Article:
Tuesday, July 11, 2017

Prettier Than Pink’s Lei Bautista: Career interrupted and continued

Prettier Than Pink’s Lei Bautista: Career interrupted and continued
by rick olivares

Among the performers for the upcoming “The 90s Live”, Lei Bautista might not have a name that may be the most recognizable, but when you mention her band – Prettier Than Pink – and their best known song, “Cool Ka Lang”… then you go, “Ah.”

Prettier Than Pink gigged relentlessly, made the television show circuit, and appeared on radio to promote their music. And if you’ll pardon the bad pun, “Cool Ka Lang” was one of the cooler songs of the 1990s. It was even used for a commercial.

“We weren’t a ‘girl band’ who just sang,” clarified Lei. “We all played instruments.”

The band had a second hit single, “Baby” for which they received a nomination for an Awit Award. Yet at the height of their career, Bautista packed up her bags and left for the United States.

“I had so many things going on in my life back then,” Lei explained. “I separated from my husband. I felt burned out. For several years, almost on a daily basis, we were performing, making all these appearances on television and radio, we were touring. Going to the US was like a breath of fresh air.”

“I was on vacation and decided to stay,” she recounts of Prettier Than Pink’s eventual break up. “By then, the band was in its second and third generation and every one had things to do. I guess, it was all right. I left music for five years thinking a chapter of my life was done.”

Time does heal all wounds. Lei found her way back to music five years later. “I was active in the Fil-Am scene in Los Angeles where I had a band. If Wency has a lot of songs in the baol, I too have songs in the baol.”

Now back in Manila for good, Lei looks just as radiant as she did when she first burst upon the music scene. Time, getting sorted out, and happiness can do all that to you. And Bautista radiates it. In a dress and sporting heels, she walks the walk of confidence and brims with contagious excitement.

During the presser for “The 90s Live”, seated alongside heavyweights like Color It Red’s Cooky Chua, After Image’s Wency Cornejo, and True Faith’s Medwin Marfil, Bautista is effusive.

“For one, I am excited to be a part of this – alongside contemporaries and friends who I have tremendous respect for,” she offered. “As soon as Wency asked me to be a part of this, I immediately said, ‘yes’. Some things are a no brainer. I would have almost done this for free. The good thing is – I get paid too.”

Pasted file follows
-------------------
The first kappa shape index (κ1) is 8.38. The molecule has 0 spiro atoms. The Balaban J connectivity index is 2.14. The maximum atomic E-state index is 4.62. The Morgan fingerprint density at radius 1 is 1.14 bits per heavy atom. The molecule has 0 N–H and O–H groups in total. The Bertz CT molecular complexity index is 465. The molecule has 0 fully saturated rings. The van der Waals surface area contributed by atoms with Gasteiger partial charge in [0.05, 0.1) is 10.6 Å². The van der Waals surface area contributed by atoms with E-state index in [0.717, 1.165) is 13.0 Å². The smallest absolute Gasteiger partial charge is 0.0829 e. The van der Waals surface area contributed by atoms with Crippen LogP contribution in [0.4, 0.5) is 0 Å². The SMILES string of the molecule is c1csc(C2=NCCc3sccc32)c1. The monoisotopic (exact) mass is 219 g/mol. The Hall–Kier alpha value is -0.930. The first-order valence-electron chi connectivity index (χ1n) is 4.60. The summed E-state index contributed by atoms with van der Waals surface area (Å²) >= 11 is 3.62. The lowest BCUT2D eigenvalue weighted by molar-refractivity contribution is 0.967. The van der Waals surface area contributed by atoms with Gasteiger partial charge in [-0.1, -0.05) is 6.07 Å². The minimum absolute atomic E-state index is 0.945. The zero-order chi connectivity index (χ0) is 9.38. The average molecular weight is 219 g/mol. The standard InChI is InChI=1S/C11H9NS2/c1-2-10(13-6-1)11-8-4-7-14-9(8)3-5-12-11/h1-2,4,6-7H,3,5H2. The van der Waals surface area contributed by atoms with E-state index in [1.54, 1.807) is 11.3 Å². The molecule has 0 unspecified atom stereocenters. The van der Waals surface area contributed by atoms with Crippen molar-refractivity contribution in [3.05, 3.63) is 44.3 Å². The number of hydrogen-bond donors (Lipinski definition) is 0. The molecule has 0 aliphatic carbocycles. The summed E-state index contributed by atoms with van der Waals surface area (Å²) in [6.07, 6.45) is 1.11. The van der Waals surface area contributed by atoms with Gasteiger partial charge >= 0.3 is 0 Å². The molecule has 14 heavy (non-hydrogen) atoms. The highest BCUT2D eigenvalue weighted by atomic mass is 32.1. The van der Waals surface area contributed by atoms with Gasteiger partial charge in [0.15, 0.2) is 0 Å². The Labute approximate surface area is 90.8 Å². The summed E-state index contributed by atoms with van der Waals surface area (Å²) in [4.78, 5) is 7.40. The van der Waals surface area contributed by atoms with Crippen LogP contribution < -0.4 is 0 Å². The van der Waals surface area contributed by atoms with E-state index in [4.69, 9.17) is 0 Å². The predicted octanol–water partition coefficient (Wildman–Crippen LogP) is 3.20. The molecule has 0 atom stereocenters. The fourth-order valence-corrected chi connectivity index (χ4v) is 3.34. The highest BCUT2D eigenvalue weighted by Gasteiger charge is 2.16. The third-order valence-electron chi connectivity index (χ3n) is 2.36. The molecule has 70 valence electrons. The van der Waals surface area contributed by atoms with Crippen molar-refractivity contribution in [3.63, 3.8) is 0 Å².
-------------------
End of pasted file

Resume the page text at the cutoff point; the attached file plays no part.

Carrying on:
While in the US, Lei re-discovered her passion to perform once more. Eventually, she moved back to Manila and only recently re-married. “My husband who owns his own gaming development company has graciously allowed me to sing again. My kids are grown up. I can now pick up from where I left off.”

It isn’t easy though. The musical landscape that Bautista immersed herself in the 90s is radically changed. One no longer needs a record label to release an album, one doesn’t need to go on a noontime show to promote a record, one doesn’t need a record deal to say they have arrived and so on.

Now anyone can release their own music in whatever format they want. They can even make it available… for free. Furthermore, attention spans are short. “Let me amend that,” she pointed out, “much shorter.”

In the thick of the digital revolution, Bautista has learned to cope. “You have to speak the language of the people today which is social media and streaming. You have to compete in a different battlefield.”

“The 90s Live” is the start of her comeback. She re-signed with Viva Entertainment which released Prettier Than Pink’s albums all those years ago. “We hope to release songs, new songs once more. Pa-isa isa lang muna before we think of an album. We want to test the waters.”

And she was offered a spot on a musical. “I love that opportunity,” she gushed. “My father, Allan Bautista, was in theater and I am exposed to it. So I am really looking forward to that.”

She isn’t daunted by the task ahead of her considering all the changes of today?

“Not at all. The 90s bred tough people because dadaan ka sa butas ng karayom noon para makapag-perform and release ng album. The 90s was good training ground.”

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